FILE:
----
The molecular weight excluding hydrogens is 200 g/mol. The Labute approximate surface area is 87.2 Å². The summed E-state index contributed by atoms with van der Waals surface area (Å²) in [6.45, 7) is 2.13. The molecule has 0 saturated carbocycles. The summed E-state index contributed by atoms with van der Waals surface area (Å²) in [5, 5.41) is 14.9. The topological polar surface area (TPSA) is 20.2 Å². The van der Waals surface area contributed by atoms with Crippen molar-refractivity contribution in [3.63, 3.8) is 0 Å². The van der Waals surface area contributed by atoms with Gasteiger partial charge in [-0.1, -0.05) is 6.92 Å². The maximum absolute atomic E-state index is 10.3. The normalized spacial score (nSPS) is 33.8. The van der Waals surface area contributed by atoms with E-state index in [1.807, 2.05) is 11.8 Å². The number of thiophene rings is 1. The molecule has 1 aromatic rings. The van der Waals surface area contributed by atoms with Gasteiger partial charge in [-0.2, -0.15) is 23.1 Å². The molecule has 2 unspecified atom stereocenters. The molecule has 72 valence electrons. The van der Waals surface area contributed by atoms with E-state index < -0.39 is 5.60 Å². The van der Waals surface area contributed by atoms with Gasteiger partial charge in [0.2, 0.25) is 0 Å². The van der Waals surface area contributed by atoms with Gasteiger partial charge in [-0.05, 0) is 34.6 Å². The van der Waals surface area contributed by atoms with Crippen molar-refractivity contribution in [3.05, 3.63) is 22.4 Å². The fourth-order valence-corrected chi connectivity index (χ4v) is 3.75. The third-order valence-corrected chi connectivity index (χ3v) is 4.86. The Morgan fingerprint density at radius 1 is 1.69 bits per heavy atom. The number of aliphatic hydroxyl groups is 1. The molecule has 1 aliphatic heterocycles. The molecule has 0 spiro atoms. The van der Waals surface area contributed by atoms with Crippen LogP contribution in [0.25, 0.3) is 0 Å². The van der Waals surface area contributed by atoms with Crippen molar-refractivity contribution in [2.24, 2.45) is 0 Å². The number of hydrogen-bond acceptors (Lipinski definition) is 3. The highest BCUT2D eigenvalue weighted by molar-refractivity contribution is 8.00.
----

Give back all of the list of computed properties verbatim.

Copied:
The molecular weight excluding hydrogens is 200 g/mol. The Labute approximate surface area is 87.2 Å². The summed E-state index contributed by atoms with van der Waals surface area (Å²) in [6.45, 7) is 2.13. The molecule has 0 saturated carbocycles. The summed E-state index contributed by atoms with van der Waals surface area (Å²) in [5, 5.41) is 14.9. The topological polar surface area (TPSA) is 20.2 Å². The van der Waals surface area contributed by atoms with Crippen molar-refractivity contribution in [3.63, 3.8) is 0 Å². The van der Waals surface area contributed by atoms with Gasteiger partial charge in [-0.1, -0.05) is 6.92 Å². The maximum absolute atomic E-state index is 10.3. The normalized spacial score (nSPS) is 33.8. The van der Waals surface area contributed by atoms with E-state index in [1.807, 2.05) is 11.8 Å². The number of thiophene rings is 1. The molecule has 1 aromatic rings. The van der Waals surface area contributed by atoms with Gasteiger partial charge in [-0.2, -0.15) is 23.1 Å². The molecule has 2 unspecified atom stereocenters. The molecule has 72 valence electrons. The van der Waals surface area contributed by atoms with E-state index < -0.39 is 5.60 Å². The van der Waals surface area contributed by atoms with Gasteiger partial charge in [0.2, 0.25) is 0 Å². The van der Waals surface area contributed by atoms with Gasteiger partial charge in [-0.05, 0) is 34.6 Å². The van der Waals surface area contributed by atoms with Crippen molar-refractivity contribution in [3.05, 3.63) is 22.4 Å². The fourth-order valence-corrected chi connectivity index (χ4v) is 3.75. The third-order valence-corrected chi connectivity index (χ3v) is 4.86. The Morgan fingerprint density at radius 1 is 1.69 bits per heavy atom. The number of aliphatic hydroxyl groups is 1. The molecule has 1 aliphatic heterocycles. The molecule has 0 spiro atoms. The van der Waals surface area contributed by atoms with Crippen LogP contribution in [0.25, 0.3) is 0 Å². The van der Waals surface area contributed by atoms with Crippen molar-refractivity contribution in [2.24, 2.45) is 0 Å². The number of hydrogen-bond acceptors (Lipinski definition) is 3. The highest BCUT2D eigenvalue weighted by molar-refractivity contribution is 8.00.